It’s really frustrating to wake up in a nice mood and face the starting issue in your car. Should you blame your battery or alternator? If you are here, then most probably you are suspecting your alternator. So, can a bad alternator drain a battery?
As a general rule, a bad alternator can drain a battery if the alternator has a defective diode. Ideally, the alternator should pass the current to flow in one direction only. However, when the alternator is faulty, it can start draining the battery.
Read on to learn in detail about why a bad alternator drains a battery, plus how to figure out if it is really bad or not!
Before we learn the exact reason why a bad alternator drains a battery, let’s refresh the basics quickly to get a better understanding.
When the car’s engine is off, it needs electricity to start again. That initial push of electricity comes from the battery inside your car.
So, when the engine is off, the battery offers full power to the engine to start again. It provides a large current to the starter motor for starting the vehicle.However, by doing this, the battery also drains.
As the engine starts, an alternator is used to recharge the battery. This ensures the next time you start your car; the battery has enough energy stored in it to power the starting process again.
The normal function of an alternator is to convert the mechanical energy from the engine into electrical energy. When the car is running, and the engine is on, the alternator keeps on charging the battery and powering the other electrical devices of the car.
An alternator produces an alternating current, and hence it is called an alternator. This type of electric current is similar to the type used in our homes.
But the thing is, the various electrical components of the car also use a different type of electricity, known as DC or Direct Current.
In this type of electricity, the electric current flows only in one direction (and the electricity is the same as the one obtained from a battery)
Now to power those devices, the alternator converts the alternating current into a direct current by the usage of a rectifier.
Moreover, the output voltage of an alternator varies depending on the speed of the car. Hence, to maintain a near-constant output voltage, the alternator also has another component called a regulator.
The alternator has small devices called diodes that transfer the electricity from the alternator to the car battery.
In ideal conditions, the current from an alternator is rectified into a direct current, and it is made to flow in one direction only.
However, if the diode in your alternator goes bad, then it would cause the reverse thing – it will let the car battery charge flow back into the alternator of your car. And gradually, this way, it will discharge your car battery.
And this is how a bad alternator drains your battery. Now there can also be other reasons why your battery keeps on draining even though it is in good condition.
If there is any sort of wiring problem between the alternator and the battery, then despite the alternator being in good condition, your battery can’t remain charged fully.
The faulty wire connection could potentially cause the alternator to provide insufficient electric current to your battery.
Also, if you don’t have a good-quality and powerful alternator that is needed based on your car’s specification, then also your battery may not be charging properly.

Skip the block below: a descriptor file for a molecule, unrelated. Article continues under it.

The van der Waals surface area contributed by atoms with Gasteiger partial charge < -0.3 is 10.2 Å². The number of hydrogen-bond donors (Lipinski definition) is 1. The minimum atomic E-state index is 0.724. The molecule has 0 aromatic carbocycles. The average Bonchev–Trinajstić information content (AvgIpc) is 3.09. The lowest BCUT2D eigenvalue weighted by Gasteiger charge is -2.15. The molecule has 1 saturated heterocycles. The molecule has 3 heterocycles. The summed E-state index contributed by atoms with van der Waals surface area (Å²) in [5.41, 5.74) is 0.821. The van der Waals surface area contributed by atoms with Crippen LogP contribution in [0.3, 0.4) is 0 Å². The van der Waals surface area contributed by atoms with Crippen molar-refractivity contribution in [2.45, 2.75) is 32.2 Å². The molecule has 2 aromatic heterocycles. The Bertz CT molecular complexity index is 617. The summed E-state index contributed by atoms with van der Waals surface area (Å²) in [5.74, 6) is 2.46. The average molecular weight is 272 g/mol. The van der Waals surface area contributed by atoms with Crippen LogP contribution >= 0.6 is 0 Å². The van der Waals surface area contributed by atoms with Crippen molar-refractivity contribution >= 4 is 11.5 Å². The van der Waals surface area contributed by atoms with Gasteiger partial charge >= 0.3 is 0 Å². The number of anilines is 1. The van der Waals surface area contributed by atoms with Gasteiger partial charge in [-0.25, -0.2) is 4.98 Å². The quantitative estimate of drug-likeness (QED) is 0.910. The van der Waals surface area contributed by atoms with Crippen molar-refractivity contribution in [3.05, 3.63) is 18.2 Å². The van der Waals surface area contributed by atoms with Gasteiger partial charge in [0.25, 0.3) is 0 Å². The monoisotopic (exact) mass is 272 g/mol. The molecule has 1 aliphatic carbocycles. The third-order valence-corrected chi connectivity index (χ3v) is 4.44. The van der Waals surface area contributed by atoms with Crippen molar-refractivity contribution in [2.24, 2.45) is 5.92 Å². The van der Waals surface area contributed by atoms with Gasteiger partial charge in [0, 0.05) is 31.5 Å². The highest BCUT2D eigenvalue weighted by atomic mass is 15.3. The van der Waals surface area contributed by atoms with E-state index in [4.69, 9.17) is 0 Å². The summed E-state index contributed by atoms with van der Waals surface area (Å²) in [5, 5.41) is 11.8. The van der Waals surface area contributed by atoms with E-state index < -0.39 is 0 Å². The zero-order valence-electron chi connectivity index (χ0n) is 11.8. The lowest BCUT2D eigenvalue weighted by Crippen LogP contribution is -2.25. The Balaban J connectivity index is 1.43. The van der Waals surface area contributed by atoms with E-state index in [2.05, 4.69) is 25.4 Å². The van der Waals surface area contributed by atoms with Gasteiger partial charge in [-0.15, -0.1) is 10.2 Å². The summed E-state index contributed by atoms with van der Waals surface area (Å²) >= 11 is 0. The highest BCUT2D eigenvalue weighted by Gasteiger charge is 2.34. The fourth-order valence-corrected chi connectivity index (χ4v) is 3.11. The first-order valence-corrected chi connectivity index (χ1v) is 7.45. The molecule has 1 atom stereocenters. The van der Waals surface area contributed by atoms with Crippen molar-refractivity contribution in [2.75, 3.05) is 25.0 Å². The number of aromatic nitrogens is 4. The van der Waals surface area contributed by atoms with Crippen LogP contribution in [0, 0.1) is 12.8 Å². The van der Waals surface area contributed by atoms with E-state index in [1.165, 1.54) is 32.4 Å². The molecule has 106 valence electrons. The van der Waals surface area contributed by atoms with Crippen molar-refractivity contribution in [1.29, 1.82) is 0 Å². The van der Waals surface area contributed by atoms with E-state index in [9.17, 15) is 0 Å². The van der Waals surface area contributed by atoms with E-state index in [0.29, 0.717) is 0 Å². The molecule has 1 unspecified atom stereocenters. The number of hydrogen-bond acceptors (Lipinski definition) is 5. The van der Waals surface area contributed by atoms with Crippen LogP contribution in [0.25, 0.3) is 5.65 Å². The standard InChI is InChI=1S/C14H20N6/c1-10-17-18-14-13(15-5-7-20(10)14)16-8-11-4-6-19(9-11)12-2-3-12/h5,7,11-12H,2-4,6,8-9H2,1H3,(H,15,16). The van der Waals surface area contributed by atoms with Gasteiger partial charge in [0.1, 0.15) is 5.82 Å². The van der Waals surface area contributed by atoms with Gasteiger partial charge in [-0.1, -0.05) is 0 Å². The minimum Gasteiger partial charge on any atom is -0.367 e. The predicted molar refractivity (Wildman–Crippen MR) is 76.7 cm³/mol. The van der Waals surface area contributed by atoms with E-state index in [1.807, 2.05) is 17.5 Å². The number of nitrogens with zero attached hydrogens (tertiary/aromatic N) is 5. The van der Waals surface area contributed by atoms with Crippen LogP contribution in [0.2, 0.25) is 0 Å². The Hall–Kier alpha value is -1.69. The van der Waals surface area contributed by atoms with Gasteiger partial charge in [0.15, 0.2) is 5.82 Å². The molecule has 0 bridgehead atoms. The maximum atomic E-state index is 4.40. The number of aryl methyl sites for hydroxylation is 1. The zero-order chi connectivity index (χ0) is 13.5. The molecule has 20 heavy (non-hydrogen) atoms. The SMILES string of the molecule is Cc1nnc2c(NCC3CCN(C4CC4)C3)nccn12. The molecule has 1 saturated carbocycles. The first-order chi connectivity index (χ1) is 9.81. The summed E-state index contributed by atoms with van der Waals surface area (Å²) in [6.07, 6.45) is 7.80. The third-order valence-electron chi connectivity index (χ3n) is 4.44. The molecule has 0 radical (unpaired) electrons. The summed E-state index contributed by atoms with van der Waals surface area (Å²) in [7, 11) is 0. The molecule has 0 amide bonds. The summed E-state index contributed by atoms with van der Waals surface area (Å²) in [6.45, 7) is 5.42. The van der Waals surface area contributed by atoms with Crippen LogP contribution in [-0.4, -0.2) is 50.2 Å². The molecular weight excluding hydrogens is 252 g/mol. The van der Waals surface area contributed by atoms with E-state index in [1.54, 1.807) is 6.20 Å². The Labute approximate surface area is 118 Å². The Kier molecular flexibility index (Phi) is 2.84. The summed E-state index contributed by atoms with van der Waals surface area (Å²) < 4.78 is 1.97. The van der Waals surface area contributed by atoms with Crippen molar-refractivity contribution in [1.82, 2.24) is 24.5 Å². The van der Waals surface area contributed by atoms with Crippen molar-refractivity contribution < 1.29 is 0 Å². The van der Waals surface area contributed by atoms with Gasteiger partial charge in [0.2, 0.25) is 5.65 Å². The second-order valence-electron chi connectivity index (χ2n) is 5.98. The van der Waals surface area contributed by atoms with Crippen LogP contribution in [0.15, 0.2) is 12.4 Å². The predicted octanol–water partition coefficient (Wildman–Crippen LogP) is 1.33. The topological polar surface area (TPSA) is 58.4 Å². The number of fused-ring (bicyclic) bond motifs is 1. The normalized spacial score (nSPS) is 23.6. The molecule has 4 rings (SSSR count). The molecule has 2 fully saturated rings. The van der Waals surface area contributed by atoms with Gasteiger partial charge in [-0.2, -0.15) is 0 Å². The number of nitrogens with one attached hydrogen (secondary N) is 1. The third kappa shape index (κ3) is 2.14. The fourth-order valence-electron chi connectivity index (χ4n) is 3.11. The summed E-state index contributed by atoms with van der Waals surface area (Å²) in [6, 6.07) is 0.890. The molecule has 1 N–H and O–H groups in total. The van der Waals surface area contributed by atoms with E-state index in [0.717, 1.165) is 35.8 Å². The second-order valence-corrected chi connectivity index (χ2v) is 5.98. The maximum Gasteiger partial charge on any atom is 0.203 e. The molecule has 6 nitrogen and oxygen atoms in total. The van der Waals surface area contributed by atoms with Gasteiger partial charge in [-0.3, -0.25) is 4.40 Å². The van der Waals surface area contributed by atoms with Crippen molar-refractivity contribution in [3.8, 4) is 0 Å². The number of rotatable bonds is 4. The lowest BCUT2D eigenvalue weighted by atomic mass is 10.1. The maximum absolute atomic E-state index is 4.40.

So these are some of the things you should keep in mind while suspecting your alternator.
So to identify if you have a bad alternator or not (means to essentially check if you have a bad diode or not), you need a voltmeter. You can check out my recommended voltmeter here (available on Amazon).
Set the voltmeter and arrange its settings accordingly to check the diodes because we will be testing the diodes of our alternator.
Assuming that you already have the alternator out of your car in an isolated state, here’s what you need to do:
- Your alternator will have different posts from which different electrical connections go through. Usually, different terminals will be located on the backside of your alternator.
- You need to touch the red wire of your voltmeter on the battery post and the black wire anywhere on the alternator housing and observe the reading. (Ideally, you should get no communication)
- Now switch the whole process and touch the black wire of the voltmeter and the red wire on the alternator housing; you should get some reading.
- If you switch the process again, usually, you shouldn’t get any reading.
If you do all the above-mentioned processes and get a similar type of reading, then it shows your alternator is good and has good diodes.
However, if the current passes both ways when you do the above-mentioned alternator test, then it’s a sign of a bad diode and thus a faulty alternator.
Also, if you pull out the cover of your alternator, you should be able to see all the diodes in your alternator.
And you can also do the voltage test on each of the individual diodes. The setting and the procedure are almost the same as we did earlier.
With each diode, you can touch the red wire of the voltmeter with the diode and the black wire with the alternator housing to observe the reading (once again, the ideal reading observation for this should be no communication).
And doing the same procedure in a vice versa way, you should get some reading.
In this process, if you find one of the diodes giving a reading in both ways, then most probably it is a faulty one.
In short, a bad alternator can drain a battery if it has a bad diode. There could also be other reasons like the wiring problem between the battery and the alternator.
Or, maybe your alternator is incapable of charging the battery fully. So depending on the root cause, you can fix the problem accordingly.
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